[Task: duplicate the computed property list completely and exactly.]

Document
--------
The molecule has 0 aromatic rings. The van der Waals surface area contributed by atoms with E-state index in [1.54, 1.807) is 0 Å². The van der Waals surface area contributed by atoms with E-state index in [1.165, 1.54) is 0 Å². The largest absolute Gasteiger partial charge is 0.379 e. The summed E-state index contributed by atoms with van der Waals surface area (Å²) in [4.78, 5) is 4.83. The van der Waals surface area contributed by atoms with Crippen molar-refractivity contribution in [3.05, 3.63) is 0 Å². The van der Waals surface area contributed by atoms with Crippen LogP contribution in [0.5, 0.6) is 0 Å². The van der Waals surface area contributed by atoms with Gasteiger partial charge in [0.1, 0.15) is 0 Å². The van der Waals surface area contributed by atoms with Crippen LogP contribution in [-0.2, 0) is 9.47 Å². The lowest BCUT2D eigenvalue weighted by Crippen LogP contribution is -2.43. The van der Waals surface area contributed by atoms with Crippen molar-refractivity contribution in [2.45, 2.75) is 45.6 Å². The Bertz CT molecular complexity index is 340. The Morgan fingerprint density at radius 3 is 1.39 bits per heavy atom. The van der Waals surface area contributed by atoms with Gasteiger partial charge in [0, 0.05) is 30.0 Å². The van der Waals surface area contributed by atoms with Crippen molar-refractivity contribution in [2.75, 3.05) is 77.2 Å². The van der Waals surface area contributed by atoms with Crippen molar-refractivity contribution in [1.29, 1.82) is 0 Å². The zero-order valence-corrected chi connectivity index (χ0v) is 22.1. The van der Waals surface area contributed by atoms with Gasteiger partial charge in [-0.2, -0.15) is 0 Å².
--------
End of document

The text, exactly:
The molecule has 0 aromatic rings. The van der Waals surface area contributed by atoms with E-state index in [1.54, 1.807) is 0 Å². The van der Waals surface area contributed by atoms with E-state index in [1.165, 1.54) is 0 Å². The largest absolute Gasteiger partial charge is 0.379 e. The summed E-state index contributed by atoms with van der Waals surface area (Å²) in [4.78, 5) is 4.83. The van der Waals surface area contributed by atoms with Crippen molar-refractivity contribution in [3.05, 3.63) is 0 Å². The van der Waals surface area contributed by atoms with Crippen LogP contribution in [0.5, 0.6) is 0 Å². The van der Waals surface area contributed by atoms with Gasteiger partial charge in [0.1, 0.15) is 0 Å². The van der Waals surface area contributed by atoms with Crippen LogP contribution in [-0.2, 0) is 9.47 Å². The lowest BCUT2D eigenvalue weighted by Crippen LogP contribution is -2.43. The van der Waals surface area contributed by atoms with Crippen molar-refractivity contribution in [2.45, 2.75) is 45.6 Å². The Bertz CT molecular complexity index is 340. The Morgan fingerprint density at radius 3 is 1.39 bits per heavy atom. The van der Waals surface area contributed by atoms with Gasteiger partial charge in [0, 0.05) is 30.0 Å². The van der Waals surface area contributed by atoms with Crippen molar-refractivity contribution in [2.75, 3.05) is 77.2 Å². The van der Waals surface area contributed by atoms with Crippen molar-refractivity contribution in [1.29, 1.82) is 0 Å². The zero-order valence-corrected chi connectivity index (χ0v) is 22.1. The van der Waals surface area contributed by atoms with Gasteiger partial charge in [-0.2, -0.15) is 0 Å².